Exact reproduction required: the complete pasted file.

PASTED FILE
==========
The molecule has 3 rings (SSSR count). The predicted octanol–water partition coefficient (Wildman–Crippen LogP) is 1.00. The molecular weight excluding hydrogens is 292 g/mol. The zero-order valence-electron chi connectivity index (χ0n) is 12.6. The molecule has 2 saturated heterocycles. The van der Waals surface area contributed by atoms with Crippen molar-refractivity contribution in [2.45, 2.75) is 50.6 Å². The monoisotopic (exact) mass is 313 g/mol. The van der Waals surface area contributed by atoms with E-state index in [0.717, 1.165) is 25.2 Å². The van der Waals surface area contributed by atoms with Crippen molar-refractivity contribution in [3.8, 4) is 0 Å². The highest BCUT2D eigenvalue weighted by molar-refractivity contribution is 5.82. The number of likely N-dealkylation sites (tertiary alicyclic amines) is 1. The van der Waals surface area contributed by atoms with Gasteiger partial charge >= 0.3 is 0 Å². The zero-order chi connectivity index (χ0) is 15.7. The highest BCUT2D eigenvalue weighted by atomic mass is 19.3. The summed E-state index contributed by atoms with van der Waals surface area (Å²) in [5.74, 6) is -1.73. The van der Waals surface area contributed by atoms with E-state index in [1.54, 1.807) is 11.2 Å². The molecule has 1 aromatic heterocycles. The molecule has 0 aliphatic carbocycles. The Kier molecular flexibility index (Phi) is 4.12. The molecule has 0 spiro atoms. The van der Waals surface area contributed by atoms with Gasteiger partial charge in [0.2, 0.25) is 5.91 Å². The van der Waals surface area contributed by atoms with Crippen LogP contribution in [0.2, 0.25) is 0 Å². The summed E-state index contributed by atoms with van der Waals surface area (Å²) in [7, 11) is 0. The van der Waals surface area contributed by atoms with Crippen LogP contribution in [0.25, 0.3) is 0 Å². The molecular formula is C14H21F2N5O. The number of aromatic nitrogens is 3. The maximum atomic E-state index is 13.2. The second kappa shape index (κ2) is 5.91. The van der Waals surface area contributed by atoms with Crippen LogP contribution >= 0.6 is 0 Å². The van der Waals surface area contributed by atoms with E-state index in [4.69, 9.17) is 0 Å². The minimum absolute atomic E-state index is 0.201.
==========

The molecule has 3 rings (SSSR count). The predicted octanol–water partition coefficient (Wildman–Crippen LogP) is 1.00. The molecular weight excluding hydrogens is 292 g/mol. The zero-order valence-electron chi connectivity index (χ0n) is 12.6. The molecule has 2 saturated heterocycles. The van der Waals surface area contributed by atoms with Crippen molar-refractivity contribution in [2.45, 2.75) is 50.6 Å². The monoisotopic (exact) mass is 313 g/mol. The van der Waals surface area contributed by atoms with E-state index in [0.717, 1.165) is 25.2 Å². The van der Waals surface area contributed by atoms with Crippen molar-refractivity contribution in [3.8, 4) is 0 Å². The highest BCUT2D eigenvalue weighted by molar-refractivity contribution is 5.82. The number of likely N-dealkylation sites (tertiary alicyclic amines) is 1. The van der Waals surface area contributed by atoms with Gasteiger partial charge >= 0.3 is 0 Å². The zero-order chi connectivity index (χ0) is 15.7. The highest BCUT2D eigenvalue weighted by atomic mass is 19.3. The summed E-state index contributed by atoms with van der Waals surface area (Å²) in [5.74, 6) is -1.73. The van der Waals surface area contributed by atoms with E-state index in [1.54, 1.807) is 11.2 Å². The molecule has 1 aromatic heterocycles. The molecule has 0 aliphatic carbocycles. The Kier molecular flexibility index (Phi) is 4.12. The molecule has 0 spiro atoms. The van der Waals surface area contributed by atoms with Gasteiger partial charge in [0.2, 0.25) is 5.91 Å². The van der Waals surface area contributed by atoms with Crippen LogP contribution in [0.2, 0.25) is 0 Å². The summed E-state index contributed by atoms with van der Waals surface area (Å²) in [7, 11) is 0. The van der Waals surface area contributed by atoms with Crippen LogP contribution in [0.25, 0.3) is 0 Å². The molecular formula is C14H21F2N5O. The number of aromatic nitrogens is 3. The maximum atomic E-state index is 13.2. The second kappa shape index (κ2) is 5.91. The van der Waals surface area contributed by atoms with Crippen LogP contribution >= 0.6 is 0 Å². The van der Waals surface area contributed by atoms with E-state index in [4.69, 9.17) is 0 Å². The minimum absolute atomic E-state index is 0.201.